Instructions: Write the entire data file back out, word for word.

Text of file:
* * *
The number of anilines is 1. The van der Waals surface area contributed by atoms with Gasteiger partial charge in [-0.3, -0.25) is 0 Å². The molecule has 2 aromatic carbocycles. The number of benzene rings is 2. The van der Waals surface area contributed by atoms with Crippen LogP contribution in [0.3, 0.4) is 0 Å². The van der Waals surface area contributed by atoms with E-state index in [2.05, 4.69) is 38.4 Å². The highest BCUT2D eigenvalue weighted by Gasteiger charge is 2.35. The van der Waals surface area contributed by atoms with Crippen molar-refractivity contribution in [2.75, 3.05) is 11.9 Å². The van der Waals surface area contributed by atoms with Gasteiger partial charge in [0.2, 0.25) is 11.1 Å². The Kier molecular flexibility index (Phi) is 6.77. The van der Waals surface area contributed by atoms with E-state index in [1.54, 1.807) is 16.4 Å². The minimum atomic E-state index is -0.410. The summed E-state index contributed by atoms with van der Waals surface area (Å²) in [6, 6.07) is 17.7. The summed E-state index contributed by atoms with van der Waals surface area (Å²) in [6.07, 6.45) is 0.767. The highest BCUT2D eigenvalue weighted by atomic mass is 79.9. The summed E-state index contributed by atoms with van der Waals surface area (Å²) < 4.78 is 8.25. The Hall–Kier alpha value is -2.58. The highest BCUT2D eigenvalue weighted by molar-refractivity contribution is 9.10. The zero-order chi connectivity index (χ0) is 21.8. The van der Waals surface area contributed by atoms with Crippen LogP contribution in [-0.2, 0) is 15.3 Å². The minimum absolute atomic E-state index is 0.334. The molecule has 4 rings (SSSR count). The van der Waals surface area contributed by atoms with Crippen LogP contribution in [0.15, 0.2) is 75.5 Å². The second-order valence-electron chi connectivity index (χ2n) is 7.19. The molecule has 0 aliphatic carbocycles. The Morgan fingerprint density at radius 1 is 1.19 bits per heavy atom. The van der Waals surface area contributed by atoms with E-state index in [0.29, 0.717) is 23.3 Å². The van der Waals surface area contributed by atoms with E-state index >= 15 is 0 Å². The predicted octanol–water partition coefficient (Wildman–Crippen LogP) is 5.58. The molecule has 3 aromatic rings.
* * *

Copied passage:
The number of anilines is 1. The van der Waals surface area contributed by atoms with Gasteiger partial charge in [-0.3, -0.25) is 0 Å². The molecule has 2 aromatic carbocycles. The number of benzene rings is 2. The van der Waals surface area contributed by atoms with Crippen LogP contribution in [0.3, 0.4) is 0 Å². The van der Waals surface area contributed by atoms with E-state index in [2.05, 4.69) is 38.4 Å². The highest BCUT2D eigenvalue weighted by Gasteiger charge is 2.35. The van der Waals surface area contributed by atoms with Crippen molar-refractivity contribution in [2.75, 3.05) is 11.9 Å². The van der Waals surface area contributed by atoms with Gasteiger partial charge in [0.2, 0.25) is 11.1 Å². The Kier molecular flexibility index (Phi) is 6.77. The van der Waals surface area contributed by atoms with E-state index in [1.54, 1.807) is 16.4 Å². The minimum atomic E-state index is -0.410. The summed E-state index contributed by atoms with van der Waals surface area (Å²) in [6, 6.07) is 17.7. The summed E-state index contributed by atoms with van der Waals surface area (Å²) in [6.07, 6.45) is 0.767. The highest BCUT2D eigenvalue weighted by atomic mass is 79.9. The summed E-state index contributed by atoms with van der Waals surface area (Å²) < 4.78 is 8.25. The Hall–Kier alpha value is -2.58. The highest BCUT2D eigenvalue weighted by molar-refractivity contribution is 9.10. The zero-order chi connectivity index (χ0) is 21.8. The van der Waals surface area contributed by atoms with Crippen LogP contribution in [-0.2, 0) is 15.3 Å². The minimum absolute atomic E-state index is 0.334. The molecule has 4 rings (SSSR count). The van der Waals surface area contributed by atoms with Crippen LogP contribution in [0.15, 0.2) is 75.5 Å². The second-order valence-electron chi connectivity index (χ2n) is 7.19. The molecule has 0 aliphatic carbocycles. The Morgan fingerprint density at radius 1 is 1.19 bits per heavy atom. The van der Waals surface area contributed by atoms with E-state index in [0.29, 0.717) is 23.3 Å². The van der Waals surface area contributed by atoms with E-state index >= 15 is 0 Å². The predicted octanol–water partition coefficient (Wildman–Crippen LogP) is 5.58. The molecule has 3 aromatic rings.